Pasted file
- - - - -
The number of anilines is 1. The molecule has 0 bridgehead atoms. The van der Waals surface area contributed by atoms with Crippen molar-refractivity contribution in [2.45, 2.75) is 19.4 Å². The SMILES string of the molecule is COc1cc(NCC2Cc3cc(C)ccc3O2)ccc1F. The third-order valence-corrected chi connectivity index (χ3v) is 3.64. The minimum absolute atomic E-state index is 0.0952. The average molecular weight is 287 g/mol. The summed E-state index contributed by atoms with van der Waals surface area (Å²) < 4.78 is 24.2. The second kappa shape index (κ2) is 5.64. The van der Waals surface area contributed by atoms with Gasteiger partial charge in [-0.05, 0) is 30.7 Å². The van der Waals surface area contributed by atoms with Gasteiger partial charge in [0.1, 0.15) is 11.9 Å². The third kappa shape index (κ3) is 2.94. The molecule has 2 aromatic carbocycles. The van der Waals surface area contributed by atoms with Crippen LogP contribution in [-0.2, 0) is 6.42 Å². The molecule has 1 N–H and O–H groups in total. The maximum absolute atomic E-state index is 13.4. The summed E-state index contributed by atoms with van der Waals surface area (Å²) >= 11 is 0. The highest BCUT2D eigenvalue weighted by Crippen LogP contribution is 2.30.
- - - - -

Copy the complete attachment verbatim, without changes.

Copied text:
The number of anilines is 1. The molecule has 0 bridgehead atoms. The van der Waals surface area contributed by atoms with Crippen molar-refractivity contribution in [2.45, 2.75) is 19.4 Å². The SMILES string of the molecule is COc1cc(NCC2Cc3cc(C)ccc3O2)ccc1F. The third-order valence-corrected chi connectivity index (χ3v) is 3.64. The minimum absolute atomic E-state index is 0.0952. The average molecular weight is 287 g/mol. The summed E-state index contributed by atoms with van der Waals surface area (Å²) < 4.78 is 24.2. The second kappa shape index (κ2) is 5.64. The van der Waals surface area contributed by atoms with Gasteiger partial charge in [-0.05, 0) is 30.7 Å². The van der Waals surface area contributed by atoms with Gasteiger partial charge in [0.1, 0.15) is 11.9 Å². The third kappa shape index (κ3) is 2.94. The molecule has 2 aromatic carbocycles. The van der Waals surface area contributed by atoms with Crippen LogP contribution in [-0.2, 0) is 6.42 Å². The molecule has 1 N–H and O–H groups in total. The maximum absolute atomic E-state index is 13.4. The summed E-state index contributed by atoms with van der Waals surface area (Å²) >= 11 is 0. The highest BCUT2D eigenvalue weighted by Crippen LogP contribution is 2.30.